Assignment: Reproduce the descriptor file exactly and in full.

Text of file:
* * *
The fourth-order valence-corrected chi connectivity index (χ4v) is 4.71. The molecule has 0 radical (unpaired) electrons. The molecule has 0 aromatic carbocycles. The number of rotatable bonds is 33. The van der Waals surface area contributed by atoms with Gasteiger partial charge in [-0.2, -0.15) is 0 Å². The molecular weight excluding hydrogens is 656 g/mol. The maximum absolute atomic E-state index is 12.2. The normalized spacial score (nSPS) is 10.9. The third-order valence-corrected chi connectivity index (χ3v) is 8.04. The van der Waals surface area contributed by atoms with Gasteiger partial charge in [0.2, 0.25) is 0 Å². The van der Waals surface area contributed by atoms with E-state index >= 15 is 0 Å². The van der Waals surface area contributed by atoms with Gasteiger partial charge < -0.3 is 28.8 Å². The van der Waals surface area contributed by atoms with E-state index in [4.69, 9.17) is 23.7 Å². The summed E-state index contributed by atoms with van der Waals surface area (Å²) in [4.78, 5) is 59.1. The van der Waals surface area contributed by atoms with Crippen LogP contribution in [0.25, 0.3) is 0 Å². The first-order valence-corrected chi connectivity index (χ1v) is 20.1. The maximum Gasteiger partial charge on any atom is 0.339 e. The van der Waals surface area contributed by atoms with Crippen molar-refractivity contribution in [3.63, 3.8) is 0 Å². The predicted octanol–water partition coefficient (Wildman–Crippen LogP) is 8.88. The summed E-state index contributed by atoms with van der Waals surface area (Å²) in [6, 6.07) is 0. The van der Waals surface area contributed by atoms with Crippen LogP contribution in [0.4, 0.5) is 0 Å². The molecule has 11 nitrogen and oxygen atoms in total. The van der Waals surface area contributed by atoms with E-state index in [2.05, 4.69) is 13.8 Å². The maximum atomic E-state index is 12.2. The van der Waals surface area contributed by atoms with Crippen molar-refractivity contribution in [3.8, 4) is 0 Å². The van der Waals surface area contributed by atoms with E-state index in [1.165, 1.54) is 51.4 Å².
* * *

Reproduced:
The fourth-order valence-corrected chi connectivity index (χ4v) is 4.71. The molecule has 0 radical (unpaired) electrons. The molecule has 0 aromatic carbocycles. The number of rotatable bonds is 33. The van der Waals surface area contributed by atoms with Gasteiger partial charge in [-0.2, -0.15) is 0 Å². The molecular weight excluding hydrogens is 656 g/mol. The maximum absolute atomic E-state index is 12.2. The normalized spacial score (nSPS) is 10.9. The third-order valence-corrected chi connectivity index (χ3v) is 8.04. The van der Waals surface area contributed by atoms with Gasteiger partial charge in [0.2, 0.25) is 0 Å². The van der Waals surface area contributed by atoms with E-state index >= 15 is 0 Å². The van der Waals surface area contributed by atoms with Gasteiger partial charge < -0.3 is 28.8 Å². The van der Waals surface area contributed by atoms with E-state index in [4.69, 9.17) is 23.7 Å². The summed E-state index contributed by atoms with van der Waals surface area (Å²) in [4.78, 5) is 59.1. The van der Waals surface area contributed by atoms with Crippen LogP contribution in [0.25, 0.3) is 0 Å². The first-order valence-corrected chi connectivity index (χ1v) is 20.1. The maximum Gasteiger partial charge on any atom is 0.339 e. The van der Waals surface area contributed by atoms with Crippen molar-refractivity contribution in [3.63, 3.8) is 0 Å². The predicted octanol–water partition coefficient (Wildman–Crippen LogP) is 8.88. The summed E-state index contributed by atoms with van der Waals surface area (Å²) in [6, 6.07) is 0. The van der Waals surface area contributed by atoms with Crippen LogP contribution in [0.4, 0.5) is 0 Å². The molecule has 11 nitrogen and oxygen atoms in total. The van der Waals surface area contributed by atoms with E-state index in [2.05, 4.69) is 13.8 Å². The maximum atomic E-state index is 12.2. The van der Waals surface area contributed by atoms with Crippen molar-refractivity contribution in [3.8, 4) is 0 Å². The van der Waals surface area contributed by atoms with E-state index in [1.165, 1.54) is 51.4 Å².